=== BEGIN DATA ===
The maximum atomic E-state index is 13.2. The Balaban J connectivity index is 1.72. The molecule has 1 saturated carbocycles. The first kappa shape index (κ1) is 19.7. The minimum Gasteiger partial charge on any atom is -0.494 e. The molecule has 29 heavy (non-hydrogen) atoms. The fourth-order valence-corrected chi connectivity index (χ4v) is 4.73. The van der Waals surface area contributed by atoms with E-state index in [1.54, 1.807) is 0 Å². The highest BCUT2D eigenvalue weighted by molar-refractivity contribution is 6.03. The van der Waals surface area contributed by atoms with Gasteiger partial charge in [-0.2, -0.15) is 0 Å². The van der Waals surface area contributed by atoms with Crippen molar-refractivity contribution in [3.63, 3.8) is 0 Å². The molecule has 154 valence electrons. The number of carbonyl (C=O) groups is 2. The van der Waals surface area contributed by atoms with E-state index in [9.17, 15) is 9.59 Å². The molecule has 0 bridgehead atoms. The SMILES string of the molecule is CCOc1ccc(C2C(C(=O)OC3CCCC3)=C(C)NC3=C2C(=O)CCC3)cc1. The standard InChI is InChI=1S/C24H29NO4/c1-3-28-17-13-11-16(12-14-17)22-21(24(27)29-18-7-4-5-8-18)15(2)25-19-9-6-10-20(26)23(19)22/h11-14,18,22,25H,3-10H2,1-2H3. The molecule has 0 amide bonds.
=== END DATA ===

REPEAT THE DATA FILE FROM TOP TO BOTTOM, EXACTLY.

The maximum atomic E-state index is 13.2. The Balaban J connectivity index is 1.72. The molecule has 1 saturated carbocycles. The first kappa shape index (κ1) is 19.7. The minimum Gasteiger partial charge on any atom is -0.494 e. The molecule has 29 heavy (non-hydrogen) atoms. The fourth-order valence-corrected chi connectivity index (χ4v) is 4.73. The van der Waals surface area contributed by atoms with E-state index in [1.54, 1.807) is 0 Å². The highest BCUT2D eigenvalue weighted by molar-refractivity contribution is 6.03. The van der Waals surface area contributed by atoms with Gasteiger partial charge in [-0.2, -0.15) is 0 Å². The van der Waals surface area contributed by atoms with Crippen molar-refractivity contribution in [3.63, 3.8) is 0 Å². The molecule has 154 valence electrons. The number of carbonyl (C=O) groups is 2. The van der Waals surface area contributed by atoms with E-state index in [9.17, 15) is 9.59 Å². The molecule has 0 bridgehead atoms. The SMILES string of the molecule is CCOc1ccc(C2C(C(=O)OC3CCCC3)=C(C)NC3=C2C(=O)CCC3)cc1. The standard InChI is InChI=1S/C24H29NO4/c1-3-28-17-13-11-16(12-14-17)22-21(24(27)29-18-7-4-5-8-18)15(2)25-19-9-6-10-20(26)23(19)22/h11-14,18,22,25H,3-10H2,1-2H3. The molecule has 0 amide bonds.